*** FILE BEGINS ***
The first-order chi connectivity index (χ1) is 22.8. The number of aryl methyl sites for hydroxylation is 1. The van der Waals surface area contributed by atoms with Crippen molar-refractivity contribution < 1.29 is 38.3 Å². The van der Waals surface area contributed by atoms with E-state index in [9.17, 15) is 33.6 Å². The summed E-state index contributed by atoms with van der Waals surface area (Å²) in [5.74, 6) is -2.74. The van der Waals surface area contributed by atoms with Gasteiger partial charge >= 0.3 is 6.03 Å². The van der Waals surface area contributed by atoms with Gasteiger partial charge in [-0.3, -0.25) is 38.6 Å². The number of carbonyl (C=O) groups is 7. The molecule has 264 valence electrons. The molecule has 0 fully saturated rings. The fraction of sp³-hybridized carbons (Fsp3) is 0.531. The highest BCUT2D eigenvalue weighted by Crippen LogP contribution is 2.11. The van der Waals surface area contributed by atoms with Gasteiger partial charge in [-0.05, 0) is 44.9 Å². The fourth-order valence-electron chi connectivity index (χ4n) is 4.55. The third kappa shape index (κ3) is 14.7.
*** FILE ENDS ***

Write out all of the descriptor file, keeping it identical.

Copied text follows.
The first-order chi connectivity index (χ1) is 22.8. The number of aryl methyl sites for hydroxylation is 1. The van der Waals surface area contributed by atoms with Crippen molar-refractivity contribution < 1.29 is 38.3 Å². The van der Waals surface area contributed by atoms with E-state index in [9.17, 15) is 33.6 Å². The summed E-state index contributed by atoms with van der Waals surface area (Å²) in [5.74, 6) is -2.74. The van der Waals surface area contributed by atoms with Gasteiger partial charge >= 0.3 is 6.03 Å². The van der Waals surface area contributed by atoms with Gasteiger partial charge in [-0.3, -0.25) is 38.6 Å². The number of carbonyl (C=O) groups is 7. The molecule has 264 valence electrons. The molecule has 0 fully saturated rings. The fraction of sp³-hybridized carbons (Fsp3) is 0.531. The highest BCUT2D eigenvalue weighted by Crippen LogP contribution is 2.11. The van der Waals surface area contributed by atoms with Gasteiger partial charge in [-0.05, 0) is 44.9 Å². The fourth-order valence-electron chi connectivity index (χ4n) is 4.55. The third kappa shape index (κ3) is 14.7.